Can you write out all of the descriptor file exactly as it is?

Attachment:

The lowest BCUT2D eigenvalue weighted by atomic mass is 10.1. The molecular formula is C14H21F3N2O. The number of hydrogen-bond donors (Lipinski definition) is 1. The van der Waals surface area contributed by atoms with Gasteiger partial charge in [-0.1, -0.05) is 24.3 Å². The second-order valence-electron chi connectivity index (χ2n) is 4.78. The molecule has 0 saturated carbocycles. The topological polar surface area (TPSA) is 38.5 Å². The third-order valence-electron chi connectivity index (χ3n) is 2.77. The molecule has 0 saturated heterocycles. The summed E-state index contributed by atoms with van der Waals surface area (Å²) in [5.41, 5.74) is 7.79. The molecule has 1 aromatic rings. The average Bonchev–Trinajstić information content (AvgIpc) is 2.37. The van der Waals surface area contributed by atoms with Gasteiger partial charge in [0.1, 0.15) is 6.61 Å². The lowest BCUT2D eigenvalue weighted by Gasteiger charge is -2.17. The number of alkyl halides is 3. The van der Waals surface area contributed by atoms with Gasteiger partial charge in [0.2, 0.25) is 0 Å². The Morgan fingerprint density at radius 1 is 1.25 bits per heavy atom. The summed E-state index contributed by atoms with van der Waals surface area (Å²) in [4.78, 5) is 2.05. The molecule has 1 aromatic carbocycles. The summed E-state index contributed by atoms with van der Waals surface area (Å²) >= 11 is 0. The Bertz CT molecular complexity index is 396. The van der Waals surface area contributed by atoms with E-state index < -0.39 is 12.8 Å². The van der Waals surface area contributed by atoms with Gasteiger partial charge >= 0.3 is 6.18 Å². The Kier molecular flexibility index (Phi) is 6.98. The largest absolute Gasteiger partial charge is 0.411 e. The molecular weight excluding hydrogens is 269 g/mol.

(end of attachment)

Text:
The lowest BCUT2D eigenvalue weighted by atomic mass is 10.1. The molecular formula is C14H21F3N2O. The number of hydrogen-bond donors (Lipinski definition) is 1. The van der Waals surface area contributed by atoms with Gasteiger partial charge in [-0.1, -0.05) is 24.3 Å². The second-order valence-electron chi connectivity index (χ2n) is 4.78. The molecule has 0 saturated carbocycles. The topological polar surface area (TPSA) is 38.5 Å². The third-order valence-electron chi connectivity index (χ3n) is 2.77. The molecule has 0 saturated heterocycles. The summed E-state index contributed by atoms with van der Waals surface area (Å²) in [5.41, 5.74) is 7.79. The molecule has 1 aromatic rings. The average Bonchev–Trinajstić information content (AvgIpc) is 2.37. The van der Waals surface area contributed by atoms with Gasteiger partial charge in [0.1, 0.15) is 6.61 Å². The lowest BCUT2D eigenvalue weighted by Gasteiger charge is -2.17. The number of alkyl halides is 3. The van der Waals surface area contributed by atoms with Gasteiger partial charge in [0.2, 0.25) is 0 Å². The Morgan fingerprint density at radius 1 is 1.25 bits per heavy atom. The summed E-state index contributed by atoms with van der Waals surface area (Å²) in [4.78, 5) is 2.05. The molecule has 1 aromatic carbocycles. The summed E-state index contributed by atoms with van der Waals surface area (Å²) >= 11 is 0. The Bertz CT molecular complexity index is 396. The van der Waals surface area contributed by atoms with E-state index < -0.39 is 12.8 Å². The van der Waals surface area contributed by atoms with Gasteiger partial charge >= 0.3 is 6.18 Å². The Kier molecular flexibility index (Phi) is 6.98. The largest absolute Gasteiger partial charge is 0.411 e. The molecular weight excluding hydrogens is 269 g/mol.